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November 12, 2020Seattle, WAUnited StatesChild Exploitation

ICE, local law enforcement partner, investigation results in 30 month sentence for Issaquah man convicted of possession of child pornography

Following federal case defendant faces up to life in prison for sex assault in California

SEATTLE - A 61-year-old Issaquah, Washington, man was sentenced today in U.S. District Court in Seattle to 30 months in prison for possession of child pornography, announced Special Agent in Charge of U.S. Immigration and Customs Enforcement's (ICE) Homeland Security Investigation (HSI) Robert Hammer and U.S. Attorney Brian T. Moran. Philip B. Gilbert, who was employed in the IT department of the Archdiocese of Seattle, was arrested on state charges in May 2019. He was charged federally in October 2019 and pleaded guilty in June 2020. At the sentencing hearing, Chief U.S. District Judge Ricardo S. Martinez noted that Gilbert will be transferred to custody in California where he is charged with sexual assault and faces up to life in prison if convicted.

According to documents in the case, in January 2019 an electronic service provider reported Gilbert's account to the National Center for Missing and Exploited Children (NCMEC) for uploading images of child rape and molestation. After obtaining a court-authorized search warrant, law enforcement served the warrant at Gilbert's residence and seized electronic devices. The devices contained 256 images of child pornography.

Following Gilbert's arrest, a victim came forward to law enforcement and reported Gilbert molested her. Contra Costa County, California, has charged the defendant with multiple sexual abuse crimes against a minor for which he faces life in prison. Following his federal sentence, he will be transferred to California to resolve those charges. On the federal case, Chief Judge Martinez imposed ten years of supervised release to follow prison and $12,000 in restitution to the victims depicted in the various child pornography series that Gilbert possessed.

This case was brought as part of Project Safe Childhood, a nationwide initiative to combat the growing epidemic of child sexual exploitation and abuse launched in May 2006 by the Department of Justice. Led by United States Attorneys' Offices and the Criminal Division's Child Exploitation and Obscenity Section (CEOS), Project Safe Childhood marshals federal, state, and local resources to better locate, apprehend, and prosecute individuals who exploit children via the Internet, as well as to identify and rescue victims.

HSI is a worldwide leader in the fight against the sexual exploitation of children. Prior to the creation of the agency in 2003, legacy U.S. Customs special agents investigated the disbursement of illegal child pornography that was often sent by mail or purchased overseas. With the advent of the Internet, the sharing and trading of child pornography now primarily occurs online. In addition to the legacy expertise, HSI special agents also have the authority to investigate the illegal movement of people and goods across U.S. borders, and because the Internet is borderless, the sharing of contraband online is an international crime. An image on the Web of a child being sexually abused can be seen by anyone anywhere in the world. Operation Predator draws on the agency's unique investigative and enforcement authorities to safeguard children. And, with 200 U.S. offices and more than 70 offices overseas, HSI has the ability to follow a case – to rescue a victim or arrest a predator – wherever in the world it may lead.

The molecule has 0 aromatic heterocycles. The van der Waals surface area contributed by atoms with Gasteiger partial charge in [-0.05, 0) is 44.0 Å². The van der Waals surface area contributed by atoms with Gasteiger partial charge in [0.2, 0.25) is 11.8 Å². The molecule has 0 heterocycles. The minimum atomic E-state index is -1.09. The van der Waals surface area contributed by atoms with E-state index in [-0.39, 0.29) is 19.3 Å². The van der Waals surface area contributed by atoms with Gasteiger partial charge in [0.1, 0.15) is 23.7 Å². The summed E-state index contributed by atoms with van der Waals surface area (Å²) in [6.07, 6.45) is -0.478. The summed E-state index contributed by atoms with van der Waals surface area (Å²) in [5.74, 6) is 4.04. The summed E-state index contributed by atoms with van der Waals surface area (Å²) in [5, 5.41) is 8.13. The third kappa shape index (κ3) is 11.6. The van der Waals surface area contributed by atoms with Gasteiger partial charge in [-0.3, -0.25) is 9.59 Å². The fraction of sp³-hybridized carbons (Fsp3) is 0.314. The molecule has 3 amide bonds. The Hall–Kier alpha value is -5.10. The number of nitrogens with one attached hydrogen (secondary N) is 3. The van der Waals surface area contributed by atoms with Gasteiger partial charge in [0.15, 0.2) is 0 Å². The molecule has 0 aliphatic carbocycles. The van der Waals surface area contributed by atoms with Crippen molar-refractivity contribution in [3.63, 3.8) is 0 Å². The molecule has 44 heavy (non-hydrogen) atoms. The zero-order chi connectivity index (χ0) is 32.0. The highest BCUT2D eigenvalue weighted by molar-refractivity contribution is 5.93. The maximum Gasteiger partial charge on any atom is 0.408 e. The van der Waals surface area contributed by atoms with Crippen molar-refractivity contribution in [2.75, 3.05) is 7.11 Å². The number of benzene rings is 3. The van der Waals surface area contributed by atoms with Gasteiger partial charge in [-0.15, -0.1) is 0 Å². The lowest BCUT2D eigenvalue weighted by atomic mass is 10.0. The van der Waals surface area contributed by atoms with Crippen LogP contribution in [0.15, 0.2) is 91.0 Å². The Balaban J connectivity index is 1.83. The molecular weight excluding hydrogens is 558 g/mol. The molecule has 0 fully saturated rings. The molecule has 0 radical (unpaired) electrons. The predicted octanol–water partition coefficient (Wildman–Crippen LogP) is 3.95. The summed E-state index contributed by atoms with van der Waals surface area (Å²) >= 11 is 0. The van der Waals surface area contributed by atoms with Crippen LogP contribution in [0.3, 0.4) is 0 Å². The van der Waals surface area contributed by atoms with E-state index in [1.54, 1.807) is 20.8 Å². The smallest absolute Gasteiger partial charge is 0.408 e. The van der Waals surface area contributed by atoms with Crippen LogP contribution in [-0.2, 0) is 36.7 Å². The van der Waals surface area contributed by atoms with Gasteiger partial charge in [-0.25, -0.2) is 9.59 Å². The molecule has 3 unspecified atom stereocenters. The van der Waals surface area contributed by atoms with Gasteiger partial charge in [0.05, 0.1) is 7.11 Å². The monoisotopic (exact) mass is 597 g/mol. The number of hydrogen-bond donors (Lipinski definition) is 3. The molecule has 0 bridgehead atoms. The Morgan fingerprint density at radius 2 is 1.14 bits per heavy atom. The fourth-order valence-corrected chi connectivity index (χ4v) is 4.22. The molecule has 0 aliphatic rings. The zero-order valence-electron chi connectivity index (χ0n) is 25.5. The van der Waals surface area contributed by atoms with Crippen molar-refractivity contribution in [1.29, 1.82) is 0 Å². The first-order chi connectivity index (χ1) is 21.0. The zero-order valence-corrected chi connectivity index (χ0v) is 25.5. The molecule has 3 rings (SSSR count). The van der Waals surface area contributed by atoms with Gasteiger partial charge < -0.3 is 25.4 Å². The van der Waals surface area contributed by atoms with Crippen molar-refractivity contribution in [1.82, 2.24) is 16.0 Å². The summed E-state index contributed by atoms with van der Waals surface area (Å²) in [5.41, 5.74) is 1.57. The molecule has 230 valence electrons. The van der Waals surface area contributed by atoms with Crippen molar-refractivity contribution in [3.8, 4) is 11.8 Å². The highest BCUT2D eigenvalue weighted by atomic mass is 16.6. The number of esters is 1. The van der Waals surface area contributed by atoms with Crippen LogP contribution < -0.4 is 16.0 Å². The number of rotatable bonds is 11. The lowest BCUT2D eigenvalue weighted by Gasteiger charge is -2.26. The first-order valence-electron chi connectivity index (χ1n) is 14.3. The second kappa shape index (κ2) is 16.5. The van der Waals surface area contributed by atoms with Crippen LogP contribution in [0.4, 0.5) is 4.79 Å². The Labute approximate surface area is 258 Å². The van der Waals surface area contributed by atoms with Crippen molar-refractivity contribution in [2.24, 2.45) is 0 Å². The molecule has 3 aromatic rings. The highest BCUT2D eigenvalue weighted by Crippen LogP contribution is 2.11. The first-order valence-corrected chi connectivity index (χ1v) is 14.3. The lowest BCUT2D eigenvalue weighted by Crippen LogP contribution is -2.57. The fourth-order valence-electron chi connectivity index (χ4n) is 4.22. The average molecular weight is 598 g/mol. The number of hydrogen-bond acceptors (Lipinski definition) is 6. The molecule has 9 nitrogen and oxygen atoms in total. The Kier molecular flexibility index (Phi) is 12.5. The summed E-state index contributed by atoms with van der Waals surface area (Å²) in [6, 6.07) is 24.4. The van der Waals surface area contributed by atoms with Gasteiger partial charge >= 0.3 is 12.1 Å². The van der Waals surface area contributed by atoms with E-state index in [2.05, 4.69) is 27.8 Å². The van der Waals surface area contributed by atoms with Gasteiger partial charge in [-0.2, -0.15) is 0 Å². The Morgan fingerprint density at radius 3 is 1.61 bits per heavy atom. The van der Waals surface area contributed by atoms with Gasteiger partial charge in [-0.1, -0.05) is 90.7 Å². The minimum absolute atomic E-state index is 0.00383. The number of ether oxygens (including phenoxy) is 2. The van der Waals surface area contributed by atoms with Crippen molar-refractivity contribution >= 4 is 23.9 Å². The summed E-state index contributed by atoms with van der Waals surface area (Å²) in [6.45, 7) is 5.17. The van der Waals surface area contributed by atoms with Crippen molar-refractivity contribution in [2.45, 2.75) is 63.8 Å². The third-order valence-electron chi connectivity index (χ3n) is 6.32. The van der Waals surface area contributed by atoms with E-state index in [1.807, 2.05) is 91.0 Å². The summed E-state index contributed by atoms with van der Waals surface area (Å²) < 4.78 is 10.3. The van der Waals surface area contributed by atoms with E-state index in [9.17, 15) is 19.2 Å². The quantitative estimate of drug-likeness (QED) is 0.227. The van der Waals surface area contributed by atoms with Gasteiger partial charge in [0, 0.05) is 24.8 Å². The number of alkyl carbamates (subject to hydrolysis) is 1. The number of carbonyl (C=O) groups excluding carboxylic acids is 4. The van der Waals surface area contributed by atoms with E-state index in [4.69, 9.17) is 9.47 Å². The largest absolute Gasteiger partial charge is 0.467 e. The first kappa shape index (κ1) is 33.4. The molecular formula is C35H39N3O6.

Collaborating with law enforcement partners around the country and the world, Operation Predator brings together an array of resources to target these child predators. As part of the effort:

  • HSI participates on all 61 Internet Crimes Against Children (ICAC) Task Forces across the United States, which are led by state and local law enforcement agencies.
  • HSI established a National Victim Identification Program at its Cyber Crimes Center, combining the latest technology with traditional investigative techniques to rescue child victims of sexual exploitation.
  • HSI is the U.S. representative to the Interpol working group that locates new child sexual abuse material on the Internet and refers cases to the country that the abuse is believed to be occurring in for further investigation. Also, HSI special agents stationed internationally work with foreign governments, Interpol and others to enhance coordination and cooperation on crimes that cross borders.
  • HSI works in partnership with the National Center for Missing & Exploited Children and other federal agencies to help solve cases and rescue sexually exploited children.
  • HSI is a founding member and current chair of the Virtual Global Taskforce, joining law enforcement agencies, non-governmental organizations and private sector partners around the world to fight child exploitation information and images that travel over the Internet.

ICE encourages the public to report suspected child predators and any suspicious activity through its toll-free hotline at 1-866-DHS-2ICE; TTY for hearing impaired: (802) 872-6196. This hotline is staffed around-the-clock by investigators.

Suspected child sexual exploitation or missing children may also be reported to the National Center for Missing and Exploited Children, an Operation Predator partner, at 1-800-843-5678 or https://report.cybertip.org/.

You can help by reporting suspected abuse or by providing tips regarding fugitives and unknown suspects.

The case was a collaborative investigation between ICE Homeland Security Investigations and the King County Sheriff's Office.

The case is being prosecuted by Assistant United States Attorney Cecelia Gregson.

Updated: 11/13/2020